Fertility and pregnancy * Women's health * Sexual health

Link between coffee drinking and reduced fertility explained

Link between coffee drinking and reduced fertility explained Not recommended as a contraceptive

Women with high caffeine consumption often take longer to conceive than other women.

Now a new study appears to have found an explanation for this connection - and the findings may help to play a part in treating infertility.

In order for a woman to get pregnant her eggs must travel to the womb through the Fallopian tubes. The mechanisms that allow her microscopically small eggs to move through the tubes are not well understood, but scientists have long suspected that tiny hair-like features in the walls of the tubes, called cilia, somehow help the eggs to waft along. Muscle contractions in the Fallopian tubes also appear to aid this process.

By studying this process in mice, scientists at the University of Nevada School of Medicine discovered that caffeine stops the actions of specialised pacemaker cells in the wall of the tubes. The cells' function is to coordinate the contractions in the tubes, so when these are stopped the eggs can't move to the womb, as the contractions are more important to the eggs' movements than the cilia.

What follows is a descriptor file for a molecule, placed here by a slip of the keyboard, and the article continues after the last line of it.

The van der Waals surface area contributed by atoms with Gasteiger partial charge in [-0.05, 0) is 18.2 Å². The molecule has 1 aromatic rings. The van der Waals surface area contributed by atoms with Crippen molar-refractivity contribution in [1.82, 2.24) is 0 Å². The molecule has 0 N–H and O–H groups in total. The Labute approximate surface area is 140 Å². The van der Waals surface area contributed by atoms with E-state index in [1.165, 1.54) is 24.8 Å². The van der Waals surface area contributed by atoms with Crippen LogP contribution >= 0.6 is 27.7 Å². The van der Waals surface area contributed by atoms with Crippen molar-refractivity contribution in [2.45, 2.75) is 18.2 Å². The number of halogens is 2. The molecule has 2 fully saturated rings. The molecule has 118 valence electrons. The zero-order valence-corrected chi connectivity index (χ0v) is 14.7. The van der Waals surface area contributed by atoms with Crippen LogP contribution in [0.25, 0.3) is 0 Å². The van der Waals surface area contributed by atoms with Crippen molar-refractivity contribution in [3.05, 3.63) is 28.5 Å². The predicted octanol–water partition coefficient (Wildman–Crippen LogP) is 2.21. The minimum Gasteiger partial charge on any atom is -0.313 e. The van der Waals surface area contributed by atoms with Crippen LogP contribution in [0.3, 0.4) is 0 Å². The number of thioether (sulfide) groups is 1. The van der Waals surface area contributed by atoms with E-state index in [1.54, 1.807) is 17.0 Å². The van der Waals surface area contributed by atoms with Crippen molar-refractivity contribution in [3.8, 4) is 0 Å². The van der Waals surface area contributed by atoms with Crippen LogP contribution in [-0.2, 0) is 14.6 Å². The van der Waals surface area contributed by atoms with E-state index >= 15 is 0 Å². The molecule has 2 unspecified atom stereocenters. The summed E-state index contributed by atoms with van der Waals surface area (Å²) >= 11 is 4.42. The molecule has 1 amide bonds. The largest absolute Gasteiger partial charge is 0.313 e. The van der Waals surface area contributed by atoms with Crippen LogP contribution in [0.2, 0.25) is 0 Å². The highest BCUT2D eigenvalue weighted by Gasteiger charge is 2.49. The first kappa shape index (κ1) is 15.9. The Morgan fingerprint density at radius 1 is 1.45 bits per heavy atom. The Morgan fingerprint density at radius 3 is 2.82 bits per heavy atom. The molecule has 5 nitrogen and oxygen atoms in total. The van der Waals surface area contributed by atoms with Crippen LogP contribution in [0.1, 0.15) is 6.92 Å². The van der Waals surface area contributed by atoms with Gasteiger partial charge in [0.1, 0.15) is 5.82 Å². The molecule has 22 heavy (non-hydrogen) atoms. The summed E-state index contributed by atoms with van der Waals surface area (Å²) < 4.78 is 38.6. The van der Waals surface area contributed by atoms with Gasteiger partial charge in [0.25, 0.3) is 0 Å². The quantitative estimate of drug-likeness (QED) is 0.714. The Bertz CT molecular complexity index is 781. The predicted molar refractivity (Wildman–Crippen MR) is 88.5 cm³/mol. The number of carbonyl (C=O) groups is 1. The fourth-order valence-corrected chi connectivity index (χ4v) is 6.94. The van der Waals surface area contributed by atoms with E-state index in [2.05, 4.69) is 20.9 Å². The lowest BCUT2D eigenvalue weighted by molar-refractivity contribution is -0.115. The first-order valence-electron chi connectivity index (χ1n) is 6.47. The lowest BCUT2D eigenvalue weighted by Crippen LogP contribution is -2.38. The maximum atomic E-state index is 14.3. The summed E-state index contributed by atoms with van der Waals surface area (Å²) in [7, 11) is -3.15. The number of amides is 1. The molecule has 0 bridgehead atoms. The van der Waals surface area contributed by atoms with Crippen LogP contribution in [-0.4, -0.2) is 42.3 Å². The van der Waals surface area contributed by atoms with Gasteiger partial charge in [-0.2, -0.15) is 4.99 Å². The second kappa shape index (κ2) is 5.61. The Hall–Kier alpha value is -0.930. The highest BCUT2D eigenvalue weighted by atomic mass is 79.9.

Commenting on these results, study leader Professor Sean Ward said: "This provides an intriguing explanation as to why women with high caffeine consumption often take longer to conceive than women who do not consume caffeine."

While this effect can be reversed by reducing coffee consumption, the insights revealed by the study could contribute to developing new treatments for infertility and other conditions, "as well as potentially helping women who are finding it difficult to get pregnant, a better understanding of the way Fallopian tubes work will help doctors treat pelvic inflammation and sexually-transmitted disease more successfully" Dr Ward said.

The results of the study are published in the British Journal of Pharmacology.

This article was published on Fri 27 May 2011

Image © Radu Razvan - Fotolia.com

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